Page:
An appreciation by Marianne Brown

BILL Brown, respected ceramics designer and teacher, has died at the age of 68 following a short illness.

He was an expert in his craft and gained international recognition for his knowledge of slip-casting and transfer printing. As Head of Ceramic Design at Glasgow School of Art in its final years, he unwillingly became “the last ‘real’ expert” still teaching ceramics in Scotland, according to former colleague Ian Pirie, before the department closed in 2011. It was the last single degree-level programme in ceramics left in Scotland’s art schools.

Born in Voe, Shetland, in February 1951, Bill was the second child of popular shopkeepers Maggie and John Brown. He left the islands when he was 18 to do a four-year diploma at Gray’s School of Art, Aberdeen, becoming the first in his family to attend higher education. He specialised in ceramics and, along with Pirie, was selected for a scholarship to do a post-graduate diploma.

Their external examiner was none other than David Leach, the eldest son of the famous potter Bernard Leach. The younger Leach was so impressed with their work he recommended they apply to join the elite Craftsmen Potters’ Association in London. They were accepted and became the first makers from Scotland to gain membership.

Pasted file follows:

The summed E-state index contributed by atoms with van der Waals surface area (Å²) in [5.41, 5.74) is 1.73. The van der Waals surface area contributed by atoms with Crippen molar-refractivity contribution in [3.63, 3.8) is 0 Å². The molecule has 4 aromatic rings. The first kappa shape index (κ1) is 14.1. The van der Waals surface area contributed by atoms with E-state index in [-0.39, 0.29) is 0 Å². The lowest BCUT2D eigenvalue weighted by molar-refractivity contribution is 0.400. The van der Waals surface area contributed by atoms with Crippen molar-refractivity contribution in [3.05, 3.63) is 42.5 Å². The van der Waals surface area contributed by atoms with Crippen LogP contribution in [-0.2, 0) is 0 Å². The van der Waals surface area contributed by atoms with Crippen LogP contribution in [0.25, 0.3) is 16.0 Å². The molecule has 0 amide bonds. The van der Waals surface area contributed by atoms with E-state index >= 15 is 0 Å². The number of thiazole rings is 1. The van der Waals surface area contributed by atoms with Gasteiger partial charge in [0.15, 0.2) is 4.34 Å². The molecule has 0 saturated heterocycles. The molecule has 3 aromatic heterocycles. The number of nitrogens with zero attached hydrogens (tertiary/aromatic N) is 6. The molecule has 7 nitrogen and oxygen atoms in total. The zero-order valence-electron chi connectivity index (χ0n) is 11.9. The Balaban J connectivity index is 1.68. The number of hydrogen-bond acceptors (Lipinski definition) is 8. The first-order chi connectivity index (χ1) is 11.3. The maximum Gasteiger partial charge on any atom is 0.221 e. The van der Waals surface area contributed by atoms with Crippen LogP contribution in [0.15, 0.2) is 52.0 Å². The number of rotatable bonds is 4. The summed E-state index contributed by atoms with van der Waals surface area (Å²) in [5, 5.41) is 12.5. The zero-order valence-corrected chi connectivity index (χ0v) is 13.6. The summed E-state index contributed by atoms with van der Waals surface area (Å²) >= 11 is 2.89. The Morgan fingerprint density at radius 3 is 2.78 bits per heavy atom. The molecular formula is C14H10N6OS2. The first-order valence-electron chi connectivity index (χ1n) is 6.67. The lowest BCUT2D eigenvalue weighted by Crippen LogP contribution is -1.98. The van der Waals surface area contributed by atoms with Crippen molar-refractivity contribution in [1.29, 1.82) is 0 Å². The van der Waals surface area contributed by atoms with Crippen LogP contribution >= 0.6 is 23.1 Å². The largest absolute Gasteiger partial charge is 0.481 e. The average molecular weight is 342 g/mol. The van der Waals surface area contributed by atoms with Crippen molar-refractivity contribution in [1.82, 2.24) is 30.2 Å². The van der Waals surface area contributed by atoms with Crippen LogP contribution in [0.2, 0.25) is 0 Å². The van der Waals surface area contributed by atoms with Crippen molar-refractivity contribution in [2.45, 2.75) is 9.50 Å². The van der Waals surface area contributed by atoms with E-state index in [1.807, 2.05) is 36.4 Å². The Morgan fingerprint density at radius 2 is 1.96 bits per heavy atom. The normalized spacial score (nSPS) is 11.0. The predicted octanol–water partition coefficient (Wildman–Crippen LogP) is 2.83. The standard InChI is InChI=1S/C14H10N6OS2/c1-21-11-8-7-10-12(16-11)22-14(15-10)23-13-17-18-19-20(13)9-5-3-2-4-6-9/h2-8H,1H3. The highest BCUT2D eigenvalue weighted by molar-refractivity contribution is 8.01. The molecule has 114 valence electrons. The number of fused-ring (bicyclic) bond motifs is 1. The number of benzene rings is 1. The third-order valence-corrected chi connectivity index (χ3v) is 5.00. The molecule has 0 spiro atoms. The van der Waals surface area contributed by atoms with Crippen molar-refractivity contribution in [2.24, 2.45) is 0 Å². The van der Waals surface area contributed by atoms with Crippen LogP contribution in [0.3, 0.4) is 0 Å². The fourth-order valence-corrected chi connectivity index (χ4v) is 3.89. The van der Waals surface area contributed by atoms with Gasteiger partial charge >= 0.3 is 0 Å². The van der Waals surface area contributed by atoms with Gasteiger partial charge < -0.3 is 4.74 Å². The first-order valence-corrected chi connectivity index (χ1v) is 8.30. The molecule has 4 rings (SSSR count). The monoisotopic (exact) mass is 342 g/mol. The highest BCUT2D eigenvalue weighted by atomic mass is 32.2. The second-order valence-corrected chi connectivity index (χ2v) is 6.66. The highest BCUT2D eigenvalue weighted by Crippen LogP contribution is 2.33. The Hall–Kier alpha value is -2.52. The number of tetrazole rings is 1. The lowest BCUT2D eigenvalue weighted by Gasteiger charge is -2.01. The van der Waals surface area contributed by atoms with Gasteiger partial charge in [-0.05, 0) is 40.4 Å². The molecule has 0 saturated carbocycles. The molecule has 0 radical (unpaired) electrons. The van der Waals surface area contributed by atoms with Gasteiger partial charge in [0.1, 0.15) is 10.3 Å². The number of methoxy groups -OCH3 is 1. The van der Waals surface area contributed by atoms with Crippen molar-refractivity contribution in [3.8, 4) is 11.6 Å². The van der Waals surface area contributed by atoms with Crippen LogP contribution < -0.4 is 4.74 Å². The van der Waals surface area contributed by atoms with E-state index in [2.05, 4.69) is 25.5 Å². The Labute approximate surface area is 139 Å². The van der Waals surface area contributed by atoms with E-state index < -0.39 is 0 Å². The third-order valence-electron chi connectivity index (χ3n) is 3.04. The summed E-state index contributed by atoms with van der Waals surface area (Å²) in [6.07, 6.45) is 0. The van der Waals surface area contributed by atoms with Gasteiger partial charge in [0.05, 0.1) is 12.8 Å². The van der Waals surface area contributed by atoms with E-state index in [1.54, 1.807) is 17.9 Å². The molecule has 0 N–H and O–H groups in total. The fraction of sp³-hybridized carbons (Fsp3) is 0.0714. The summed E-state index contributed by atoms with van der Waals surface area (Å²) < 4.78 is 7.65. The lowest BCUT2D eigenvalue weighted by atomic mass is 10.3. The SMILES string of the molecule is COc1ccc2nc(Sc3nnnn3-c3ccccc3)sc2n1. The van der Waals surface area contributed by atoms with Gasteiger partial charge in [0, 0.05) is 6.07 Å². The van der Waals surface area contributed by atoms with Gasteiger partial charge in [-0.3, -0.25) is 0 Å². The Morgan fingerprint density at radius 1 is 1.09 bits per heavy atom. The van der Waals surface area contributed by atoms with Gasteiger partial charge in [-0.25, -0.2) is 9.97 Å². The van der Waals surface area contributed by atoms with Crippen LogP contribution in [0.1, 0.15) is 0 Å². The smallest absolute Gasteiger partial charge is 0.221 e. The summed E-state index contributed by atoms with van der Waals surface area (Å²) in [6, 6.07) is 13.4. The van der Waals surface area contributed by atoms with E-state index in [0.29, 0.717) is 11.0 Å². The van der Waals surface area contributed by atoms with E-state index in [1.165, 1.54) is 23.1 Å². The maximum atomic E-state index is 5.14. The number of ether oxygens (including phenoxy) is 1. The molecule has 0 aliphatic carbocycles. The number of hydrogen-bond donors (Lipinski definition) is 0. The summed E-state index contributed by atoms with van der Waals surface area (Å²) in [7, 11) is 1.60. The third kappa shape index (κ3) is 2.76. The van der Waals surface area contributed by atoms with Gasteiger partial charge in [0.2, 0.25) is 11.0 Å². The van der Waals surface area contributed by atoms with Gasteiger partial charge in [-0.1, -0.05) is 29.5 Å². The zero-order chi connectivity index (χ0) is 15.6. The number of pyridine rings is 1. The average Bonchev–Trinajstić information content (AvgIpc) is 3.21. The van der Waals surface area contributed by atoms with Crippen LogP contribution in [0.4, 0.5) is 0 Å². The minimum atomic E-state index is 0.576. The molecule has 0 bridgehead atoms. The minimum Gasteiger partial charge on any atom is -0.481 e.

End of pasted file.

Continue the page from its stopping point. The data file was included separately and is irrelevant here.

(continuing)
Bill spent the rest of the 1970s and early 1980s running a succession of potteries in Aberdeenshire and teaching part-time at Gray’s. He married my mother, Anna, and had two daughters, my sister Sunni and myself. In 1984 he left his young family and moved to North Berwick, near Edinburgh, transporting a hut from outside their small cottage in Monyroads to the backyard of ceramicist Dave Cohen. He taught part-time at Glasgow School of Art, with Cohen and Archie McCall, and at Cumbria School of Art. In 1991 he left the hut, which was by then rather damp and layered with plaster dust and cigarette ash, and moved to Glasgow to take up a full-time lecturing job at GSA.

Archie McCall, who became Bill’s predecessor as Head of Ceramics at GSA, writes: “Those who worked with him were impressed by his fierce intellect, deep knowledge and mastery of language, often including self-deprecation or a wry punchline, timed to perfection. He worked tirelessly helping students from all parts of the art school, usually long into the evenings. His advice, though often reserved for the very last minutes of any review, was always the most positive, practical and succinct, even if a gentle ‘well, I might sleep on that idea if I were you’ summed up everything there was to say.”

Bill’s teaching and research took him to many countries including Iceland, Norway, Estonia, Hungary, Malta, Russia, the United States and Australia. Although his own work explored the use of transfer printing and other industrial processes in the context of studio crafts, his interests and expertise extended to archaeological projects with the University of Glasgow, ranging from Neolithic digs on Orkney to the recreation of pots from moulds retrieved from the site of the famous Bell’s pottery in Glasgow.